Sorry I checked out for a few days; I got seriously distracted by the release of Ray Davies' new album, Working Man's Cafe. Of course, getting my hands on it required tenacious sleuthing -- at first there were three tracks on Ray's MySpace page, but they soon disappeared (they've since materialized again, but who knows for how long?). Then all 12 tracks were available on iTunes, but only for 48 hours. For weeks it was listed on Amazon as a pricey import, but last I checked you could only get in the queue to be advised when it was available (hopefully this means that a deal with a US label is pending -- cross your fingers!).
Luckily for me, I grabbed the MySpace tracks early on, downloaded the rest during that fleeting window of opportunity on iTunes, and last week received the CD itself as pre-ordered from a UK on-line record store, CD Wow. I also had friends in England poised to scoop up an extra copy of the free 10-track promo given away with the 21st October Sunday Times. (GIVEN AWAY FOR FREE -- why can't American newspapers do giveaways like this!!?) But how many of Ray Davies' potential US listeners would do all this to finagle a copy of Working Man's Cafe?
Well, I've been a Ray Davies fan a long time -- by now I should be used to his perplexing marketing logic. It's business as usual in the bizarro world of Kinkdom. If the music wasn't so damn good, we'd never put up with this, that's for sure.
And this music is gooooooooood. The WMC track I'm currently obsessed with is called "You're Asking Me," a particularly snarky little number in which Ray Davies irritably shrugs off the mantle of Wise Old Man. I'm not sure whom he's addressing in this song -- a daughter pleading for fatherly advice? a younger musician eager to learn at the feet of the master? a youthful girlfriend, leaning on Ray for wisdom and guidance? Whoever it is, he's having none of it. "If you're asking me, don't take my advice!" he snaps at the end of every other verse.
Sure, part of this is simply Ray dodging away from emotional entanglement (the latest in a long line of songs, dating back to "Stop Your Sobbing"). "Don't make me responsible / For you living your life," he warns her. "It’s up to you to go and make / Your own mistakes / Have a go and break a leg but / Please don’t come home crying when you do." There's genuine panic in his voice as he repeatedly spits out, "Get a life, get a life, GET A LIFE!"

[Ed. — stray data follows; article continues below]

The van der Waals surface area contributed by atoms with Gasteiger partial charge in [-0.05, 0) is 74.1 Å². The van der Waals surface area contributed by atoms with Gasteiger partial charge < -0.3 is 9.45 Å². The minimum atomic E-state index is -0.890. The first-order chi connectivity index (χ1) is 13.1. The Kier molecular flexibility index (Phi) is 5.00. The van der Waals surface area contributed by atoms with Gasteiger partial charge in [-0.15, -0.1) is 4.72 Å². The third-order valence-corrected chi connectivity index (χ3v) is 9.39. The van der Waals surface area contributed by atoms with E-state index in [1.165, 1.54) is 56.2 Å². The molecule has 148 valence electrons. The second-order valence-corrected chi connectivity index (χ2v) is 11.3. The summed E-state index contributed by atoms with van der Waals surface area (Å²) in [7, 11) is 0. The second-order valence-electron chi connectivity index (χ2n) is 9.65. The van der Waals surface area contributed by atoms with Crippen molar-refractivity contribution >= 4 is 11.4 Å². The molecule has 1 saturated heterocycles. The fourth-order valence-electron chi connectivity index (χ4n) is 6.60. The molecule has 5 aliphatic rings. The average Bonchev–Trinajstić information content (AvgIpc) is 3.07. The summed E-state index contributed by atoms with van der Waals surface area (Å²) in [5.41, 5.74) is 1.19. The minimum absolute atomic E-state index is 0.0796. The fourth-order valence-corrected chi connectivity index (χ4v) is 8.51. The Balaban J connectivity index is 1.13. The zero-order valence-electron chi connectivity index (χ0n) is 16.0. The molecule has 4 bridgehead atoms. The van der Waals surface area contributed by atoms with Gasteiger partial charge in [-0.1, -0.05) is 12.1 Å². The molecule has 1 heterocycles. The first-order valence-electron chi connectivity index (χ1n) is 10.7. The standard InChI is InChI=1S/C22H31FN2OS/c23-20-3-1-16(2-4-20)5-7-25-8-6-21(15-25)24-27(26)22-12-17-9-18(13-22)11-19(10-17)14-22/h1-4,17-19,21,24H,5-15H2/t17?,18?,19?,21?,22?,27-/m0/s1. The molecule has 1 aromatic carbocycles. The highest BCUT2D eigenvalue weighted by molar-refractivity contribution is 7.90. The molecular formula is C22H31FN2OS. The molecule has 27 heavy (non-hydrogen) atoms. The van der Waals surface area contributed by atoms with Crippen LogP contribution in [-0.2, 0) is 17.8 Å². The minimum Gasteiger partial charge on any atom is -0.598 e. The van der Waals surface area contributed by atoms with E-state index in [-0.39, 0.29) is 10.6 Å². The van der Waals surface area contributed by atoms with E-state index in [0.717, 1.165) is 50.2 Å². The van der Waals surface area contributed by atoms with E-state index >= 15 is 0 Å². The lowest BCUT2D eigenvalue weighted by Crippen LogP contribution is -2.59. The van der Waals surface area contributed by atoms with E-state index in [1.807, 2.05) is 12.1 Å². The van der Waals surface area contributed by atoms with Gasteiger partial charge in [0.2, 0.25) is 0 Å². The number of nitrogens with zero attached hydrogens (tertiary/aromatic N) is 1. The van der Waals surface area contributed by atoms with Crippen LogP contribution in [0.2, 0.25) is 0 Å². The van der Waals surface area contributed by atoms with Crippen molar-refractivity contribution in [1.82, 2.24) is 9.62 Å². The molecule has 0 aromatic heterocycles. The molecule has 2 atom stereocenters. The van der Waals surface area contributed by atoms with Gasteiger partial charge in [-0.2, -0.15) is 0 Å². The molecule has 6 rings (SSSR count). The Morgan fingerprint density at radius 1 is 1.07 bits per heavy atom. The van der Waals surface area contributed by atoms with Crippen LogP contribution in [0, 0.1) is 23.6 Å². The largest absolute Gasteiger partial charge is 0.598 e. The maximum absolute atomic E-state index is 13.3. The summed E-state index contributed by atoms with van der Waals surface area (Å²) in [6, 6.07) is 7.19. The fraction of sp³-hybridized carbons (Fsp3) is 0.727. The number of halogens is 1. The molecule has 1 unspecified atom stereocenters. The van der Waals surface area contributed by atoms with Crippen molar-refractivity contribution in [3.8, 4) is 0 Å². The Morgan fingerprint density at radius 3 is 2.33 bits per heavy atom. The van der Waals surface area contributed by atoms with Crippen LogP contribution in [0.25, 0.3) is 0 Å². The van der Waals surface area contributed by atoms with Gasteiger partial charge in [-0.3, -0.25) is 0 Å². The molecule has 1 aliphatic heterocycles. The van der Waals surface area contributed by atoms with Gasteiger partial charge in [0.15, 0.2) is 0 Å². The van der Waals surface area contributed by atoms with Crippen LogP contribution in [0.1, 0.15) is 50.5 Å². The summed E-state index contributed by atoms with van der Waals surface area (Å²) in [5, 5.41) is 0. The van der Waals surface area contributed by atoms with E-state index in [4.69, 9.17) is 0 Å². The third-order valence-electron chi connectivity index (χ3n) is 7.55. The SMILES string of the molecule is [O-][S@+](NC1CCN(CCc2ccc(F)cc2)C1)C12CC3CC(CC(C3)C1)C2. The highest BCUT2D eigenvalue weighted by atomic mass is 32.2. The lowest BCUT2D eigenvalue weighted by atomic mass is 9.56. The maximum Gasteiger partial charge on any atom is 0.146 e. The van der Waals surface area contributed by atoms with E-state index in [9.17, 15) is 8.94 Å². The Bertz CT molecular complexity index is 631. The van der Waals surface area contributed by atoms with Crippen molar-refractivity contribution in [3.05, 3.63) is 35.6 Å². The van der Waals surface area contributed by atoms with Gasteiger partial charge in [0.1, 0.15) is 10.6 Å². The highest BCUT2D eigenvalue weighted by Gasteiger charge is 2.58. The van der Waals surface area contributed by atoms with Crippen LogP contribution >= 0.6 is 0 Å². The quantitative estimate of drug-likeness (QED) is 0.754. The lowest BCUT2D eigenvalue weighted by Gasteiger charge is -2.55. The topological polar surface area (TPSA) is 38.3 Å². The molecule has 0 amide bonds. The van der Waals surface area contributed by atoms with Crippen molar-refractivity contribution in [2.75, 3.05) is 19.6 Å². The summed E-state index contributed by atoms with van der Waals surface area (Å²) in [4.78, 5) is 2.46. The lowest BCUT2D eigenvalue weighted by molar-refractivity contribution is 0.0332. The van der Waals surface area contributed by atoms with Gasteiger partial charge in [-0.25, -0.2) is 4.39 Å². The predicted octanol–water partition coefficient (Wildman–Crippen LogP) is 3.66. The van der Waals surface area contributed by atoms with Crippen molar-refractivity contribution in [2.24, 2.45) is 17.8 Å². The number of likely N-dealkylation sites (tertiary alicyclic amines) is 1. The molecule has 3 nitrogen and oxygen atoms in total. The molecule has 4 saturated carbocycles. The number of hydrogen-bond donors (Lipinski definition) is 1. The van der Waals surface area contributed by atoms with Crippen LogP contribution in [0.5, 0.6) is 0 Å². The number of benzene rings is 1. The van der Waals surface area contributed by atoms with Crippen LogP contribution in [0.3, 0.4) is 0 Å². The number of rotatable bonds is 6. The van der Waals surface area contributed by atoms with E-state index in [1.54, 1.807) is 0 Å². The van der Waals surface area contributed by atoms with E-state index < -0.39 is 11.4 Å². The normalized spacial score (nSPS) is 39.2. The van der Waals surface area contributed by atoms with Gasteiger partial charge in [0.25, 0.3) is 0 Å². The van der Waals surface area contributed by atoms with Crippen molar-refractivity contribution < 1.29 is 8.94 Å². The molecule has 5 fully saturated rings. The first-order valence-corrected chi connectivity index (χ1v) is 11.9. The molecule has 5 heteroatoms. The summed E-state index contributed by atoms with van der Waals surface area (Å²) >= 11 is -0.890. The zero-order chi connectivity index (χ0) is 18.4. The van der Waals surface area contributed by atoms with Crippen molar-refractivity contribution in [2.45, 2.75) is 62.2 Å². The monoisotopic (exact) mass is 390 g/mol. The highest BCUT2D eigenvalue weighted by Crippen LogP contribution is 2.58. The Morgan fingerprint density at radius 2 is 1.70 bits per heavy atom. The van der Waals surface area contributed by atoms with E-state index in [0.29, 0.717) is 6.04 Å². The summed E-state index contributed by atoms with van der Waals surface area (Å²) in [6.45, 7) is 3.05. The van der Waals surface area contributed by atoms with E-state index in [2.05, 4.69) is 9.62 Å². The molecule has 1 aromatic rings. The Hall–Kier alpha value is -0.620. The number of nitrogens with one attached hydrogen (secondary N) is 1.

But it's also the bafflement of a man who's been around long enough to know that there are no easy answers. In the bridge, against a rueful Beatle-ish background of wistful "oohs" and strummed seventh chords, Ray laments: "Do we learn from all the questions that we ask? / Do we listen to the past? We never do." In verse two, he puts these words in her mouth: "Because I’ve been around, I have the insight / And I was there the first time / So I must know what it’s like." But he turns that misconception on its head in verse three: "Because I’ve been there before / Doesn’t come to pass / That I have all the answers." I love those falsetto doubled vocals when he "quotes" her. Ray's voice here bears an eerie resemblance to David Bowie -- those punched-out syllables of "cry-ing when you do" and "noth-ing left to fear," the octave-jump flourish on "ad-vi-hice!" Only fitting, of course, since Bowie imitated Ray like crazy in the early years of his career.
There are no answers, and if there were, Ray'd be the last bloke to have them. "First time around it was really grand," he admits in the second bridge, "But inside something said to me / 'Go get a life, get a life.' / Now that I’m here I can’t understand / Why anyone is asking me -- if I could give a damn." That last part's important. He just doesn't care about being anybody's guru. I can't help thinking of John Lennon, wearily singing "a working-class hero is something to be." Who wants the responsibility of so many dreamers hanging on his every word?
Lennon, though, used that melancholy ballad to blast away at the constricting tangle of modern society. Ray just seems . . . well, pissed-off. That twiddling guitar riff at the beginning sounds exactly like someone slithering out the door; the tempo skips around like a boxer bobbing and weaving, and behind those snide "get a life's" there's an aggressive flailing of drums and crunchy guitar. It's gritty and astingent -- definitely not the sound of a mellow old man. Ray has found his own way to grow old, and it's anything but graceful. But Ray Davies has never been like everybody else -- why start now?